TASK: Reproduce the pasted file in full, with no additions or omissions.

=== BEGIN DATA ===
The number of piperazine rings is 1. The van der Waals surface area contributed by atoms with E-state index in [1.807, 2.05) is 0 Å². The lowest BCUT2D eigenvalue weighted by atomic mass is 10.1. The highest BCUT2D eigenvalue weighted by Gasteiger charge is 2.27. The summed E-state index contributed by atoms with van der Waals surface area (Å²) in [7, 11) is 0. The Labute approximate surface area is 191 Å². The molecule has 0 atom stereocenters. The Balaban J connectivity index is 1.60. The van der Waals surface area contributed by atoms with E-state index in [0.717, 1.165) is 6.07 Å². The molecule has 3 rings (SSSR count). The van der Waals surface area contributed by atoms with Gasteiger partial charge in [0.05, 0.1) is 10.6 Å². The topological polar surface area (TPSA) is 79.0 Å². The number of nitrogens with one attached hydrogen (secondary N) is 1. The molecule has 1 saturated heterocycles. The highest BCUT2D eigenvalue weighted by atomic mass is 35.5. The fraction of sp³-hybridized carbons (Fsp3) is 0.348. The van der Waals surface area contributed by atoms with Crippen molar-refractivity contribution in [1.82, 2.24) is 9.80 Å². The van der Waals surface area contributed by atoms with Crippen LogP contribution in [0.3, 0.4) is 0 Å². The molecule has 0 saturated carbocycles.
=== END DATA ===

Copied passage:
The number of piperazine rings is 1. The van der Waals surface area contributed by atoms with E-state index in [1.807, 2.05) is 0 Å². The lowest BCUT2D eigenvalue weighted by atomic mass is 10.1. The highest BCUT2D eigenvalue weighted by Gasteiger charge is 2.27. The summed E-state index contributed by atoms with van der Waals surface area (Å²) in [7, 11) is 0. The Labute approximate surface area is 191 Å². The molecule has 0 atom stereocenters. The Balaban J connectivity index is 1.60. The van der Waals surface area contributed by atoms with E-state index in [0.717, 1.165) is 6.07 Å². The molecule has 3 rings (SSSR count). The van der Waals surface area contributed by atoms with Gasteiger partial charge in [0.05, 0.1) is 10.6 Å². The topological polar surface area (TPSA) is 79.0 Å². The number of nitrogens with one attached hydrogen (secondary N) is 1. The molecule has 1 saturated heterocycles. The highest BCUT2D eigenvalue weighted by atomic mass is 35.5. The fraction of sp³-hybridized carbons (Fsp3) is 0.348. The van der Waals surface area contributed by atoms with Crippen molar-refractivity contribution in [1.82, 2.24) is 9.80 Å². The van der Waals surface area contributed by atoms with Crippen LogP contribution in [0.3, 0.4) is 0 Å². The molecule has 0 saturated carbocycles.